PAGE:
European Pharmaceutical Exports to Iran Fall Sharply
Editor’s Note: In the course of writing this report, it was discovered that there are major discrepancies in the data on Denmark’s pharmaceutical exports to Iran as presented by Eurostat and Danmark Statistik. The Danish exports cited below are as reported from Eurostat, but the data is pending correction. We are in touch with the relevant agencies to find out why the data is inconsistent. There is no reason to believe Eurostat figures are otherwise inaccurate.
Data from Eurostat and the Swiss Federal Customs Administration show that European exports of pharmaceutical products to Iran have fallen considerably on a year-on-year basis. While some of Iran’s smaller trade partners have seen total export values rise, Iran’s top sources of European pharmaceutical products are seeing exports contract.
Looking to cumulative export totals from January to September—the most recent month for which data is available—exports among the 28 member states of the European Union are down 6 percent when compared to the same point last year, while the total quantity exported has fallen 10 percent. Among the 6 member states which exported in excess of EUR 30 million in pharmaceutical products to Iran in 2017, only Germany and the Netherlands have seen export volumes rise this year.
German exports were about EUR 40 million in September 2018, the largest one-month total in the past two years and perhaps an indication of stockpiling by Iranian importers. However, Austria, Italy, France and Belgium have all seen exports fall substantially indicating that any stockpiling is not widespread.
Switzerland is Iran’s second largest source of European pharmaceutical products after Germany. While Swiss exports were down 43 percent year-on-year in September, the figures have regained some ground. October data, which is available in Switzerland, shows exports now down 21 percent, from a cumulative total of CHF 156 million in October 2017 to CHF 123 million in October of this year.
These concerning figures may explain why the Swiss government has opened a dialogue with the Trump administration on establishing a dedicated channel for humanitarian trade.
Aside from their humanitarian importance, pharmaceutical products are a major component of bilateral trade between Europe and Iran, accounting for 7 percent of total exports from the European Union to Iran, and about 40 percent of Swiss exports to Iran, a reflection of Switzerland’s standing as a world-leader in the pharmaceutical sector. Overall, Iran imported nearly EUR 1 billion in pharmaceutical products from Europe last year.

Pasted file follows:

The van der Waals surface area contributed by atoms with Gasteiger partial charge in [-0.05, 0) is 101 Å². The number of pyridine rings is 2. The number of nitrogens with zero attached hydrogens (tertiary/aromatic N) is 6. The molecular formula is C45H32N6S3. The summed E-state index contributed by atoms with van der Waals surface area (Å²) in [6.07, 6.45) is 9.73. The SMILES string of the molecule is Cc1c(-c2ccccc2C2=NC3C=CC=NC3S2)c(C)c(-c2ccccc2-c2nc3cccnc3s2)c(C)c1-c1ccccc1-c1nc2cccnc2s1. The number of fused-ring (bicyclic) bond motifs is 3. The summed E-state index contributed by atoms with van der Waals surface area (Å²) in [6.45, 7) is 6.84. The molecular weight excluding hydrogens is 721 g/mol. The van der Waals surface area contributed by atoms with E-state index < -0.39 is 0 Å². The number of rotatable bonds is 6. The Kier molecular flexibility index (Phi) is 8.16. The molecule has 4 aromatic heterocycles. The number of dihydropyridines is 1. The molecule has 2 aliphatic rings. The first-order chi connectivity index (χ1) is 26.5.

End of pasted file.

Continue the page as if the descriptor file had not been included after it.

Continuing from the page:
The new export data substantiates fears that reimpostion of US secondary sanctions on Iran has begun to restrict humanitarian trade, despite the fact that the sale of humanitarian goods, including pharmaceutical products, is technically sanctions exempt. This disruptions are already being felt in Iran, as medical professionals report new shortages of critical medications.
One of the persistent questions surrounding shortages of medicine in Iran is whether they are caused primarily by interruptions in the supply chain outside Iran or by challenges inside Iran. Reports of delays at customs, hoarding by wholesalers, and panic buying by consumers suggest that the shortages are likely exacerbated by domestic circumstances.
However, the clear drop in exports from Europe indicates that fewer pharmaceutical products are arriving at Iran’s ports in the first place. Reduced sales could be the result of the increased cost of importing medication due to the devaluation of the rial or difficulties faced by Iranian importers in securing allocations of the necessary foreign currency to make the purchases.
But given that consumers are generally price insensitive when it comes to essential goods like medication, and given that the Iranian government has prioritized foreign exchange allocations for importers of essential goods, it is more likely that the fall in European pharmaceutical exports to Iran is related to the widely reported banking difficulties that are effecting Europe’s humanitarian trade with Iran.
While European exports may have rebounded beginning in October, is unlikely that situation will look very different when data is made available for the final quarter of the year.
As Europe works to establish a special purpose vehicle (SPV) to address the limited banking channels available for exporters, thereby enabling a greater volume of trade with Iran, there will be significant pressure for the forthcoming mechanism to focus on humanitarian trade first. This year, every EU member state has exported pharmaceutical products to Iran, demonstrating broad commercial interest that could help incentivize cooperation among member states to establish an SPV for humanitarian trade.
Europe must ensure a quick rebound in pharmaceutical exports, not simply for the sake of those suffering from illness in Iran, but also to demonstrate its ability to protect its trade starting with where it should be least vulnerable—the export of sanctions exempt products.
Photo Credit: IRNA